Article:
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Oil and Sun

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Arizona Senator John McCain lead the "drill-baby-drill" mantra to expand offshore oil drilling along America's coastlines during the 2008 presidential campaign.

"I believe it is time for the federal government to lift these restrictions and to put our reserves to use," McCain said in a June 17, 2008 speech in Houston.

During the same speech he made another bold assertion: "As for offshore drilling, it's safe enough these days. Not even hurricanes Katrina and Rita could cause significant spillage from the battered rigs off the coasts of New Orleans and Houston."

Two months later, McCain told the Dallas Morning News that "we need oil drilling and we need it now offshore."

And with the election fast approaching and then Senator Barack Obama's lead widening, McCain told AFP on Oct. 24, 2008 that what oil companies need "is lower taxes and less government regulation of their business."

McCain's damn-the-torpedoes attitude toward effective regulation of the oil industry and shameless promotion of the long coddled and heavily subsidized industry is now providing powerful fodder for a video released this week by my grassroots campaign to unseat McCain from the Senate seat he has held since 1986.

McCain and too many other elected leaders are stubbornly clinging to a 19th Century discovery built on an expensive and dangerous 20th Century infrastructure. The 21st Century will be powered by clean, renewable energy. Either the United States will lead the way and remain the world's dominant economy, or it will follow and forfeit its position to another country such as China.

To maintain America's stature and to spur economic recovery from the Great Recession, the country needs a grand scale national effort similar to John F. Kennedy's challenge to reach the moon by the end of the 1960s. This county has the ability and resources to create a renewable energy-based economy by the end of this decade.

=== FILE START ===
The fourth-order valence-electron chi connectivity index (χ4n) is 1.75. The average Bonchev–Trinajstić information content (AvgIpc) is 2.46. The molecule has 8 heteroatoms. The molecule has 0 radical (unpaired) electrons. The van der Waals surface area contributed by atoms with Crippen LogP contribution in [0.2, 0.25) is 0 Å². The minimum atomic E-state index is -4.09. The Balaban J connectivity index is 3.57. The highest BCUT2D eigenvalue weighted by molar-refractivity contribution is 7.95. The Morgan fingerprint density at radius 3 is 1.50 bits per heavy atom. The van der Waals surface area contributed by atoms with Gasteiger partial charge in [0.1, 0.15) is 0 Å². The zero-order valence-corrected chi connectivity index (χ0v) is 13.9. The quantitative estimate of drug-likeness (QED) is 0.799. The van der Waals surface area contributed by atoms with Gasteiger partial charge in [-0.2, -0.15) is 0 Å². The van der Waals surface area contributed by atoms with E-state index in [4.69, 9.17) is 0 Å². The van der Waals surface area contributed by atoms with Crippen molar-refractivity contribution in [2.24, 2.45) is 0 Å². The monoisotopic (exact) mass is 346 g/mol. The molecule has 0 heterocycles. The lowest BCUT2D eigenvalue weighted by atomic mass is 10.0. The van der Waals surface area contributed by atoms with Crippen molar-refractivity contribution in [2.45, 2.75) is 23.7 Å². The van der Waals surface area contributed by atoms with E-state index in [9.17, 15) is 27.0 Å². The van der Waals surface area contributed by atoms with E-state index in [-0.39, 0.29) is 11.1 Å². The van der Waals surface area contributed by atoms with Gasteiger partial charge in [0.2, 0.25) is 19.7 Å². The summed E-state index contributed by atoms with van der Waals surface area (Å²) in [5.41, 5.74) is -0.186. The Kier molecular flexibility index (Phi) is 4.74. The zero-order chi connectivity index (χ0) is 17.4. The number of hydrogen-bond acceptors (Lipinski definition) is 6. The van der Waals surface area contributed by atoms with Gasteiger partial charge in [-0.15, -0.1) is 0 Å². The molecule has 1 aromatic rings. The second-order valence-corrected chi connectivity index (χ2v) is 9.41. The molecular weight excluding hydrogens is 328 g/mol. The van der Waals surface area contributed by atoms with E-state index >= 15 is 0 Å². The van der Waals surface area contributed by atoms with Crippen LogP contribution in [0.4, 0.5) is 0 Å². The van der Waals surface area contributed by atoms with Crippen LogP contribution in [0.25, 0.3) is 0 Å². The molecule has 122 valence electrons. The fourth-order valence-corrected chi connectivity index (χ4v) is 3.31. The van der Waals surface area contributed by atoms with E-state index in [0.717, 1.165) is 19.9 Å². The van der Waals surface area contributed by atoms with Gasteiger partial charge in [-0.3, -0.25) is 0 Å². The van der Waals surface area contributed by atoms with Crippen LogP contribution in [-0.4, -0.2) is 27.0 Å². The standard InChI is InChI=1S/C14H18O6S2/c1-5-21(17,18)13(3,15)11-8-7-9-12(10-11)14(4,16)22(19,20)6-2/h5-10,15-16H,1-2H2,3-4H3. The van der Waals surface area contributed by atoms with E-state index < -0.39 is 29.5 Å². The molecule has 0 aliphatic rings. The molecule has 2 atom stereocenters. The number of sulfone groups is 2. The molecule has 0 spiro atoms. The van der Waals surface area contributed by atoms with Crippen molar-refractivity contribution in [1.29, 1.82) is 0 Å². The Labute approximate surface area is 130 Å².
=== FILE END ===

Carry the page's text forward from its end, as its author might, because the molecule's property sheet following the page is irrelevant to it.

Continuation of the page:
The technology is already here.

What is needed is a new generation of elected leaders who embrace the future rather than cling to the past.

For ingenious and industrious Americans like Gene Cosmano of Phoenix, renewable energy is second nature.

A World War II veteran, Cosmano's business card states, "When Freedom Called, I Answered".

Sixty-five years after the end of WWII, Cosmano is still answering America's call for freedom.

Cosmano built his first solar powered electric vehicle in 1993. He's built seven more but still drives his prototype vehicle. I saw his bright yellow pickup truck with a "No Gas" vanity plate over the weekend when I was returning used oil from my pickup to an auto parts store.

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Cosmano's gem is powered by eight solar panels and a batch of lead-acid batteries secured in the truck's bed. The electric motor has 180,000 miles and not a spot of grime. His garage built rig has a range of 75 miles and a top speed of 82 miles per hour--more than enough to meet the needs of the average commuter.

Cosmano said he's invested more than $40,000 in the his truck, but he hasn't bought a dime's worth of unleaded in 17 years. He says he is willing to sell it for $24,000 because he wants to buy one of the new electric cars that will go on sale this winter.

The end of Big Oil's dominance is on the horizon, thanks to determined Americans like Gene Cosmano.

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